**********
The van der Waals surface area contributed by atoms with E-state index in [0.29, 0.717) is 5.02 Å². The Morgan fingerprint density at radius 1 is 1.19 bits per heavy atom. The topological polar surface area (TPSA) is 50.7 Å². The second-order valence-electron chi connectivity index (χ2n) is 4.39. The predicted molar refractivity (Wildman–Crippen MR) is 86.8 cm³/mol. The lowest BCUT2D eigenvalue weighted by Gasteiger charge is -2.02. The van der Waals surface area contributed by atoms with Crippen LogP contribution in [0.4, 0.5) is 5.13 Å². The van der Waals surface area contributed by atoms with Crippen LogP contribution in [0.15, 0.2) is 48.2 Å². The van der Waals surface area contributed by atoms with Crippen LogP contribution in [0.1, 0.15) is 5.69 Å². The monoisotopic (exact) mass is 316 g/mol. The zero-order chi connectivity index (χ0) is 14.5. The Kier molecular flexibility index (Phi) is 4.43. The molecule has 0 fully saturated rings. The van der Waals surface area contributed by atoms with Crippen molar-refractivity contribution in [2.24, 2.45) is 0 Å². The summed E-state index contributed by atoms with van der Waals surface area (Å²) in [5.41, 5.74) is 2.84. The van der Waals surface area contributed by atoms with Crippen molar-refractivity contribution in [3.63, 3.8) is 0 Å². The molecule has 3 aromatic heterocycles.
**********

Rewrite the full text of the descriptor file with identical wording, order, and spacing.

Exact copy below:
The van der Waals surface area contributed by atoms with E-state index in [0.29, 0.717) is 5.02 Å². The Morgan fingerprint density at radius 1 is 1.19 bits per heavy atom. The topological polar surface area (TPSA) is 50.7 Å². The second-order valence-electron chi connectivity index (χ2n) is 4.39. The predicted molar refractivity (Wildman–Crippen MR) is 86.8 cm³/mol. The lowest BCUT2D eigenvalue weighted by Gasteiger charge is -2.02. The van der Waals surface area contributed by atoms with Crippen LogP contribution in [0.4, 0.5) is 5.13 Å². The van der Waals surface area contributed by atoms with Crippen LogP contribution in [0.15, 0.2) is 48.2 Å². The van der Waals surface area contributed by atoms with Crippen LogP contribution in [0.1, 0.15) is 5.69 Å². The monoisotopic (exact) mass is 316 g/mol. The zero-order chi connectivity index (χ0) is 14.5. The Kier molecular flexibility index (Phi) is 4.43. The molecule has 0 fully saturated rings. The van der Waals surface area contributed by atoms with Crippen molar-refractivity contribution in [2.24, 2.45) is 0 Å². The summed E-state index contributed by atoms with van der Waals surface area (Å²) in [5.41, 5.74) is 2.84. The van der Waals surface area contributed by atoms with Crippen molar-refractivity contribution in [3.63, 3.8) is 0 Å². The molecule has 3 aromatic heterocycles.